I learned yesterday that while mid-day exercise gives me energy for the afternoon, a mid-day swim has the opposite effect. I don't know why swimming always makes me sleepy (and hungry), but I was barely able to stay awake all afternoon and evening. I wonder why that is. It could be the effect of being out in the sun. It could be the cool water of the pool lowering the body temperature, which slows everything down and makes me sleepy. Or it could be that after the feeling of floating freedom in the water, returning to dry land makes me feel weary and heavy -- the beached whale effect. Whatever it is, I shall have to save swimming for after I've done everything I need to do in a day rather than as a break between all the business work and the writing work. I did finally get some good writing work done at night when we had another surprise cloudburst. And then, wouldn't you know it, after spending the entire day fighting off sleep and not even being able to focus well enough to read much, when I went to bed, I had trouble falling asleep.
I've realized that I'm WAY behind on book reports. So, without further ado, here's some of what I've been reading lately:
Beastly by Alex Flinn -- this is a young adult novel that's a modern take on Beauty and the Beast. A spoiled rich kid plays a cruel prank on the wrong goth chick and finds himself transformed into a hideous beast. You know the drill. The modern twists on this story are what's really clever. For instance, woven throughout the novel are transcripts from a chat room support group for people who've been magically transformed (the frog has some trouble typing). One of the beast's attempts to get someone to love him in spite of his appearance involves meeting people online, since then they'll get to know him before they find out what he looks like -- and then he uses that magic mirror that allows him to see anyone to look at the real person behind the MySpace profile. Cop, 12-year-old, 45-year-old woman, cop, etc. One thing that's always bugged me about the Beauty and the Beast story is that the guy who's being punished for judging people by appearances breaks his curse by falling in love with the most beautiful girl around (yeah, he really learned his lesson). Here, the "beauty" is more along the lines of "not conventionally gorgeous, but quite lovely when you get to know her and when she makes a little effort," so he still has to learn to look beyond appearances. I really enjoyed this book. Aside from the clever spins on the old tale, it's quite a sweet romance.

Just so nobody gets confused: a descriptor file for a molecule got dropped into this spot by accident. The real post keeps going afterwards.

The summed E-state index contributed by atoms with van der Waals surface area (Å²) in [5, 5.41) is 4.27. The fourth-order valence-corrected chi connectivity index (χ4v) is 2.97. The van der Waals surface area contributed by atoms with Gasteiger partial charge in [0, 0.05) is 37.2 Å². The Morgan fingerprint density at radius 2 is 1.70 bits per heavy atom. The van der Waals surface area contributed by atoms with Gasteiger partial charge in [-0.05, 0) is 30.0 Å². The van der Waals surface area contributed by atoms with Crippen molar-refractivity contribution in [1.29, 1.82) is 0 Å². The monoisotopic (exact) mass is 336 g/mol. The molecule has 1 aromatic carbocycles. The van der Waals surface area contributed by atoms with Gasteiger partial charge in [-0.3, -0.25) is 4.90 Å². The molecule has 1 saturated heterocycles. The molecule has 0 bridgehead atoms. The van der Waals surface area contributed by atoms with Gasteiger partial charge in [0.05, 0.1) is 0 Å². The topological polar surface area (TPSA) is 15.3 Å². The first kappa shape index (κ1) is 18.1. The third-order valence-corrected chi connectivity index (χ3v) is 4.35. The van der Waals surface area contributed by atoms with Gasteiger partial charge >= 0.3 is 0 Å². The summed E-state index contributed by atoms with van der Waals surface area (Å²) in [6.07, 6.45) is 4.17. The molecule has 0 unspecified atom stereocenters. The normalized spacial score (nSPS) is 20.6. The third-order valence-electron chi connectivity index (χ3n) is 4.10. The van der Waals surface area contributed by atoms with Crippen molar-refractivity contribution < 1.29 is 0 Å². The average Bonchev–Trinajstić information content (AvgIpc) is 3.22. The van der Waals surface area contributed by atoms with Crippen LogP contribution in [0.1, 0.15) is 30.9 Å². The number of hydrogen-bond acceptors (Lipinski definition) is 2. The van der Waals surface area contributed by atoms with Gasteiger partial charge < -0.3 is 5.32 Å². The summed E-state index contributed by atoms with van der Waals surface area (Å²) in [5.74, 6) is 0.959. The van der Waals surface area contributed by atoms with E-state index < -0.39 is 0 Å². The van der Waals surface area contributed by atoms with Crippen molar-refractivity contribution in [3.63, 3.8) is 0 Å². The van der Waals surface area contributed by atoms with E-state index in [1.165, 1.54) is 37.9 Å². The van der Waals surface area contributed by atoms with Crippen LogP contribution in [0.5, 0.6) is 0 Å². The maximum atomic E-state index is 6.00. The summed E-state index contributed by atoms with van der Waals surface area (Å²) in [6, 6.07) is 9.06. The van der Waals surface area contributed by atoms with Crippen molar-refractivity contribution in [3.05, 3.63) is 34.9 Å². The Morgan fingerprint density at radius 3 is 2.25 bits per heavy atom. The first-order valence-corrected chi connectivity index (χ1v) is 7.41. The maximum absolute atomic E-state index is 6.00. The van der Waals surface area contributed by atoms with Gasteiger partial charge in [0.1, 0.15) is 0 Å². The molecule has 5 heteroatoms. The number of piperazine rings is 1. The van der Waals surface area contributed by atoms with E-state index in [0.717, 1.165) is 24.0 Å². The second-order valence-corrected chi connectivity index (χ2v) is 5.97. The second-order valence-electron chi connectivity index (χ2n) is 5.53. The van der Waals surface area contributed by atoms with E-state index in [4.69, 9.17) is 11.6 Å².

Then continuing the fairy tale theme, I read Weird Sisters, Witches Abroad and Lords and Ladies by Terry Pratchett, where he sends up a lot of old fairy tales, Shakespeare, and goodness knows what else in his trilogy about the three witches. Laugh out loud funny and still rather charming, of course, and it's a little alarming how much I find myself identifying with Magrat Garlick. I'm not sure why, since I wouldn't think I'm much like her, but I really related to her. However, I have this terrible feeling that I'm going to be Granny Weatherwax in my old age. Except for the being a witch part. I'm all about the headology, though. I also read Soul Music, and I think I may have developed a teeny literary crush on Death. He's so charming and gracious and well-meaning, and I think he'd be fun to hang out with. However, that could get disturbing as you'd never know for sure if he was showing up to hang out or if he was on business (as in the nightmare I had last night).